Our home is being watched. Men in dark SUVs idle in front of our maize yellow ranch, jot down notes, then speed off. They send boilerplate letters inviting me and my husband, Andrea, to discuss a cash offer. The brief missives don’t mention our cascading phlox or well-placed boulders because the authors are real estate investors, the types who advertise their appetite for “ugly” houses.
Judging by their assault on our mailbox, investors must view our property as the perfect tear-down. After all, it’s a strange, dated home on a large, attractive lot near Decatur Square. But this is a historical Lustron, a modular kit designed completely in steel—from interior walls to roof shingles—during the housing shortages following World War II, in an era when metal was reserved for commercial buildings and instruments of war. They were high-tech at the time and intended to “defy weather, wear, and time.”
From 1948 to 1950, the Lustron Corporation manufactured six models of affordable homes in a former fighter plane plant in Columbus, Ohio. Buyers chose from four exterior colors of porcelain enamel baked onto the steel, and they could assemble the homes themselves over a weekend. The company made fewer than 3,000 Lustron kits before going bankrupt, and only about seven were trucked to metro Atlanta. (We think three remain.)
Today, thanks to renewed interest in prefabricated housing and efficient living, Lustrons are popular subjects in magazines, documentaries, and exhibits. A 1,000-square-foot “Westchester” model identical to ours (except for its dove gray color) was partially reconstructed inside the MoMA in 2008.
But I suppose I can’t blame developers—or anyone, really—for not recognizing a lone Lustron among the Craftsman bungalows on our street. Even I had the home figured wrong when we decided to make an offer in the spring of 2005. Fresh from my honeymoon, I crept behind the vacant house so I could study its puzzling facade in private. The glossy, two-by-two-foot panels were ceramic tiles, I decided.
I got educated during escrow, reading The Lustron Home by Thomas T. Fetters cover to cover. I didn’t just buy a Lustron; I bought into it—the materials, the clean lines, the era’s cheerful spirit. When we added a shed and patio overhang, we dutifully clad them with steel panels salvaged from doomed Lustrons. I scoured vintage shops for Heywood-Wakefield furniture and atomic ashtrays. For the landscape, I co-opted the concrete pavers and pom-pom pine trees pictured in 1950s Sunset magazines.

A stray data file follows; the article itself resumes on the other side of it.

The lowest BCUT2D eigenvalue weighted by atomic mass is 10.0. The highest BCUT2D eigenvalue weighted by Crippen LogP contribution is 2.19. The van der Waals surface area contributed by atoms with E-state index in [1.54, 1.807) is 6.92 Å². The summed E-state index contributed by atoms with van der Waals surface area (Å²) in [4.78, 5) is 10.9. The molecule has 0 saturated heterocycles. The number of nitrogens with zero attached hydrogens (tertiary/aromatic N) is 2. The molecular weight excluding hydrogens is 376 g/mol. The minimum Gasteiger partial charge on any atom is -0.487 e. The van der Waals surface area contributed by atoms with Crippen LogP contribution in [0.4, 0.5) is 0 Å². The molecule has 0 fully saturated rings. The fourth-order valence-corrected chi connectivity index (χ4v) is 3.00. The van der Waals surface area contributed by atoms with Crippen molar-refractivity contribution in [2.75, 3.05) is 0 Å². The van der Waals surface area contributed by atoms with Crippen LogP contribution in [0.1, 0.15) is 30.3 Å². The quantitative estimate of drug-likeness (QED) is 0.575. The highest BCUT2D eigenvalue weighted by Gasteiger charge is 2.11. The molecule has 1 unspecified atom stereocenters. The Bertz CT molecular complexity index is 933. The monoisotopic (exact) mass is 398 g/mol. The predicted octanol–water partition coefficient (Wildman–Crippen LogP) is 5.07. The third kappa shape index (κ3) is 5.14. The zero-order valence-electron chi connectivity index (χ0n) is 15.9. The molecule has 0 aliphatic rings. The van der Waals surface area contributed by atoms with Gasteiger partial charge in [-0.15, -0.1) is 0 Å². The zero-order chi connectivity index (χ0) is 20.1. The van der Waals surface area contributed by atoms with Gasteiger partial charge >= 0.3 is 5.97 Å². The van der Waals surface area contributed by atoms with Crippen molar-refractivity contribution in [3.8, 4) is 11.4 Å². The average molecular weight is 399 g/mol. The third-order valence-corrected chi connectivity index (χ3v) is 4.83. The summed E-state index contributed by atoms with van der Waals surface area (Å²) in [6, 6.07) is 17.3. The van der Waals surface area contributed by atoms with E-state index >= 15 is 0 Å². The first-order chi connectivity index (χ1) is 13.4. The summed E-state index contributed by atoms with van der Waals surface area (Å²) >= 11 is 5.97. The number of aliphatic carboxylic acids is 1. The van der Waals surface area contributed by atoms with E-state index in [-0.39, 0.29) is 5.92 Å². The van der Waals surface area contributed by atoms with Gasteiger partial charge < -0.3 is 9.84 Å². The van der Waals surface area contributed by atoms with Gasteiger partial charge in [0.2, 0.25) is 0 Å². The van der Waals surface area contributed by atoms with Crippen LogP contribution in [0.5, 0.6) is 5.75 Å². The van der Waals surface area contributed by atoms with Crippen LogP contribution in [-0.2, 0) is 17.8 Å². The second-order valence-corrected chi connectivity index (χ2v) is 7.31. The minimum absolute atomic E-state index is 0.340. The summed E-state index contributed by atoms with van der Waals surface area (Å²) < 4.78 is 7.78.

Living in a Lustron has its challenges. For instance, our nest will never rot, but it does rust. When the rolling bracket for our bathroom’s pocket door broke, we had to prowl online forums to find a fellow owner with a spare. We wrestle with a dizzying array of heavy-duty magnets to hang our artwork and curtains.
But our ranch has perks, too, such as more storage than some homes twice the size. The master bedroom has a built-in vanity with six drawers, two wardrobe closets, and 12 linear feet of overhead closets. Plus, the steel panels clean up beautifully with a soapy cloth, so the original enamel finish remains as smooth and shiny as a brand new coupe.
Andrea and I moved to New York last fall for his work, and we’re renting out our little midcentury oddity in Decatur on Airbnb. Our new-construction apartment, a drywall box without one architectural flourish, is making me lonesome for the Lustron. I’m daydreaming about getting new screen prints for its living room, an S-shaped blue cedar for the front yard. Maybe I’ll have a sign made, too, in gleaming steel: Not for Sale.
Jeanée Ledoux is a lifestyle writer and nonfiction editor. Her stories appear in publications such as Domino, Dwell, and Travel & Leisure. She’s the author of a decorating book for young renters, Abode à la Mode: 44 Projects for Hip Home Decor. She and her husband, photographer Andrea Fremiotti, have moved into progressively smaller homes since marrying in 2005.
This article appears in our Spring 2018 issue of Atlanta Magazine’s HOME.